If you try to download your images according to the several guides I read before writing this article, you'll still be there trying to download everything this time next year. Instead of navigating to the camera roll and painfully clicking on each and every month to download images from those months, I have found a much easier way.

Click on "You" in the menu bar and then select "Organize," where you will be taken to the "Batch Organize" tab.

Make sure "All Your Content" is selected from the drop-down menu in the bottom left-hand corner and then, just below that, you will see a text button which says, "Select All". After pressing this, you should see all the thumbnails at the bottom of the screen become highlighted pink.

Next, click on "Add to album" and select "New album" from the drop-down menu in the center of the screen.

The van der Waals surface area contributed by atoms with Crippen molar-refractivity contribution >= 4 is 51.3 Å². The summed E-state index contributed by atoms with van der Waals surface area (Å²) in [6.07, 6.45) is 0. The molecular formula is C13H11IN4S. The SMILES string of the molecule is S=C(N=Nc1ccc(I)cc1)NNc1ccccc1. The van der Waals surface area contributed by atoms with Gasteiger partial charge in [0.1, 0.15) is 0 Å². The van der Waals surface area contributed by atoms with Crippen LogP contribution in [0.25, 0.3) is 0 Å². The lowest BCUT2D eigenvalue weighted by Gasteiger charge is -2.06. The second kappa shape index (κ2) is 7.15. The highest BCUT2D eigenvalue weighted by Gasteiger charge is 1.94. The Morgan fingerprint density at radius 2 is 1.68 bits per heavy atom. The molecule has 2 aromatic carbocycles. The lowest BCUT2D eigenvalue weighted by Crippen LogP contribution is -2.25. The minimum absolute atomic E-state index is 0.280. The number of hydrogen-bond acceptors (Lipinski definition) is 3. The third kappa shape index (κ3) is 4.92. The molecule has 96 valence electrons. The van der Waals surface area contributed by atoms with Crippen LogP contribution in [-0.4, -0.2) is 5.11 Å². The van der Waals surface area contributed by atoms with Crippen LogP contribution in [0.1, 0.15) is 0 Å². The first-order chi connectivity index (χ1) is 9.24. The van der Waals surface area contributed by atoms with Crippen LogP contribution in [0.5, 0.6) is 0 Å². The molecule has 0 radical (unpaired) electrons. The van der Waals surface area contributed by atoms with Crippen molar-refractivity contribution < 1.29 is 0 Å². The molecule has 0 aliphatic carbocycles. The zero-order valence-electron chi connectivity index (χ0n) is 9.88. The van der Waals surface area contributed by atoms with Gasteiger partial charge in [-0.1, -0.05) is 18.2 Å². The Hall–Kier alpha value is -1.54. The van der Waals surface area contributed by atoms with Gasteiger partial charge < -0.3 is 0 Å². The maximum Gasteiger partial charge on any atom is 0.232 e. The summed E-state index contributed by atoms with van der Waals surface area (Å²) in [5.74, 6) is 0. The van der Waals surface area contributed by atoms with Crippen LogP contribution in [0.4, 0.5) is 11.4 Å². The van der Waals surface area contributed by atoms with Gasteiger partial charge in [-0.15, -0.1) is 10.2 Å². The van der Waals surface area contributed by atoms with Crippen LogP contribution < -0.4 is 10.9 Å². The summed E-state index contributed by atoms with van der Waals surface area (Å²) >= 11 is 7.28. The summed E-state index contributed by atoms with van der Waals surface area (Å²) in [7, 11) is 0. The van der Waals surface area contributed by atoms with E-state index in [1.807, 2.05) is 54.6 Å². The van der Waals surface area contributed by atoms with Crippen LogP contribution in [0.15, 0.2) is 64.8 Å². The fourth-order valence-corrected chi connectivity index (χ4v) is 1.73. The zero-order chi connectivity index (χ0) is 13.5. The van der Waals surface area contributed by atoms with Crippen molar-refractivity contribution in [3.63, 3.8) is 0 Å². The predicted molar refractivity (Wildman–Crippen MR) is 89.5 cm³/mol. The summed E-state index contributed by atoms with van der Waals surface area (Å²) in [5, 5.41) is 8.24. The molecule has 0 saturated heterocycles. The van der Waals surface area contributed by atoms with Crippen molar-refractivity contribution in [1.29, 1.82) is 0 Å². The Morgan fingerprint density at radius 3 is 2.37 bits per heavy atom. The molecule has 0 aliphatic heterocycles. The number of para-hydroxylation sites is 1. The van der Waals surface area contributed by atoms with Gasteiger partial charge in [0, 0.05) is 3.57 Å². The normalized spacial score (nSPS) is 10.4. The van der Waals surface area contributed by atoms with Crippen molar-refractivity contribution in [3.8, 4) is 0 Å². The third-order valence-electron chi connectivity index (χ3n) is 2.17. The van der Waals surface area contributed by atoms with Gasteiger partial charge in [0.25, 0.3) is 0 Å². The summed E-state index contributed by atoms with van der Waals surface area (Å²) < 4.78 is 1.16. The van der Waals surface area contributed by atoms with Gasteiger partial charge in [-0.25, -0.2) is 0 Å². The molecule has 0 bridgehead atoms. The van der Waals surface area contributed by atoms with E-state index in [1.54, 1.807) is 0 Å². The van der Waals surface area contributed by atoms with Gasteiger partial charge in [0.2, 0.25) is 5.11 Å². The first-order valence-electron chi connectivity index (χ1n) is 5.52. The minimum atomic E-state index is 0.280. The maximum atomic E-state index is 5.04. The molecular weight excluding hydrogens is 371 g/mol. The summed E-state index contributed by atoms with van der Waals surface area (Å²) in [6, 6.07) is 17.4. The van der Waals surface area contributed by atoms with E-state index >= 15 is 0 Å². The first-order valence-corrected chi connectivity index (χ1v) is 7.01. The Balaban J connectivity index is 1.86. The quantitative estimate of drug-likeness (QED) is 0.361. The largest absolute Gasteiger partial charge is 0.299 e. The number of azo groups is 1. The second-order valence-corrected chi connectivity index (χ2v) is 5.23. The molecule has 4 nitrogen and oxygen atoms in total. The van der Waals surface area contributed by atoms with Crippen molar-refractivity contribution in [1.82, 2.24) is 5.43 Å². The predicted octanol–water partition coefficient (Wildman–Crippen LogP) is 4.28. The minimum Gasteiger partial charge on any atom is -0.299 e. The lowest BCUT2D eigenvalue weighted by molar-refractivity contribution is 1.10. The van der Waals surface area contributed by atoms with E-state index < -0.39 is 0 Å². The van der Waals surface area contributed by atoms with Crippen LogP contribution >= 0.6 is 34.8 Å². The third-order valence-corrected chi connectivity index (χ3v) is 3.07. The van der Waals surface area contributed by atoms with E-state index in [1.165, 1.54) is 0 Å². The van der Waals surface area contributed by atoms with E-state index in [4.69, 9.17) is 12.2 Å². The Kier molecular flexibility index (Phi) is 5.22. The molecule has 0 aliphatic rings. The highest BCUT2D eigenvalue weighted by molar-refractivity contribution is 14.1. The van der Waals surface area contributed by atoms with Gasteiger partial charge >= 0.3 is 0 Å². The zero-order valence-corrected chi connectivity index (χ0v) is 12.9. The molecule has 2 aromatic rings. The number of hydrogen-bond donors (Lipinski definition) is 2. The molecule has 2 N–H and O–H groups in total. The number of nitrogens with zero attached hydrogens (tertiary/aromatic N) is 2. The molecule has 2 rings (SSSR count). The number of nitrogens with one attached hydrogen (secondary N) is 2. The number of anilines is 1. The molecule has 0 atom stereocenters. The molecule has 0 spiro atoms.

Give your album a name and hit "Save."

Once you have everything in an album, it's just a matter of navigating to the particular album page by clicking on "You" and then down to "Albums."

Here, in the middle of the page, you will see a download button which you should click on.

Flickr will then ask you if you would like them to zip everything up and send you a download link via their built-in messaging system, FlickrMail. I found that my download link came almost instantly, although I'm guessing this may vary depending on the size of your file and the number of requests the site is currently dealing with.

Deleting Your Flickr Account

Before you delete your account, it might be worth making one final post on the site telling anyone who follows you that you are deleting your account in the next few days. If you leave a list of alternative ways for people to stay in touch with you in the description, you'll hopefully find that some of them will come find you on those other channels.

Once you have decided it's time to call it quits on Flickr and are happy everything is backed up, it will only take a minute to close your account for good. Click on your profile picture in the top right-hand corner of any Flickr page and press on "Settings."

The next page which loads is the Account Settings page where you will see in the Account section the option to "delete your Flickr account."